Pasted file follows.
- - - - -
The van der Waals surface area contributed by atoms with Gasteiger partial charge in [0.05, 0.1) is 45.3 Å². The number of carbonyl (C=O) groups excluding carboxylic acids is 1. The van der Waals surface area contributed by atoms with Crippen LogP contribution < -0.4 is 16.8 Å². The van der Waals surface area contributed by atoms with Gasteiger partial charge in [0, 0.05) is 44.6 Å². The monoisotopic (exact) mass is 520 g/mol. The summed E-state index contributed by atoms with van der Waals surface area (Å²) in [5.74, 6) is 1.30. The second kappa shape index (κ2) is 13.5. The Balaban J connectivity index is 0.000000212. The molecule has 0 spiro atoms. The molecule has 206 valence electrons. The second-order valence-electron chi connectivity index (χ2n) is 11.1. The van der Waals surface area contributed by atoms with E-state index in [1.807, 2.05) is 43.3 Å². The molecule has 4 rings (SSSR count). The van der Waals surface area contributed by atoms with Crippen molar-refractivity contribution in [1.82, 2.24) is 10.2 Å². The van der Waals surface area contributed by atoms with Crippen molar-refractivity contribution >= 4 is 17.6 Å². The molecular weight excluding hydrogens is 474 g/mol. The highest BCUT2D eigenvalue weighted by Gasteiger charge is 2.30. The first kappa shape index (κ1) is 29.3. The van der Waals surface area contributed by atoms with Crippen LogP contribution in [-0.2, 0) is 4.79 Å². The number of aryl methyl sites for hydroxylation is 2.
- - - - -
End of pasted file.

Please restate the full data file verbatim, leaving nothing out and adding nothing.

The van der Waals surface area contributed by atoms with Gasteiger partial charge in [0.05, 0.1) is 45.3 Å². The number of carbonyl (C=O) groups excluding carboxylic acids is 1. The van der Waals surface area contributed by atoms with Crippen LogP contribution < -0.4 is 16.8 Å². The van der Waals surface area contributed by atoms with Gasteiger partial charge in [0, 0.05) is 44.6 Å². The monoisotopic (exact) mass is 520 g/mol. The summed E-state index contributed by atoms with van der Waals surface area (Å²) in [5.74, 6) is 1.30. The second kappa shape index (κ2) is 13.5. The Balaban J connectivity index is 0.000000212. The molecule has 0 spiro atoms. The molecule has 206 valence electrons. The second-order valence-electron chi connectivity index (χ2n) is 11.1. The van der Waals surface area contributed by atoms with E-state index in [1.807, 2.05) is 43.3 Å². The molecule has 4 rings (SSSR count). The van der Waals surface area contributed by atoms with Crippen molar-refractivity contribution in [1.82, 2.24) is 10.2 Å². The van der Waals surface area contributed by atoms with Crippen molar-refractivity contribution >= 4 is 17.6 Å². The molecular weight excluding hydrogens is 474 g/mol. The highest BCUT2D eigenvalue weighted by Gasteiger charge is 2.30. The first kappa shape index (κ1) is 29.3. The van der Waals surface area contributed by atoms with Crippen LogP contribution in [-0.2, 0) is 4.79 Å². The number of aryl methyl sites for hydroxylation is 2.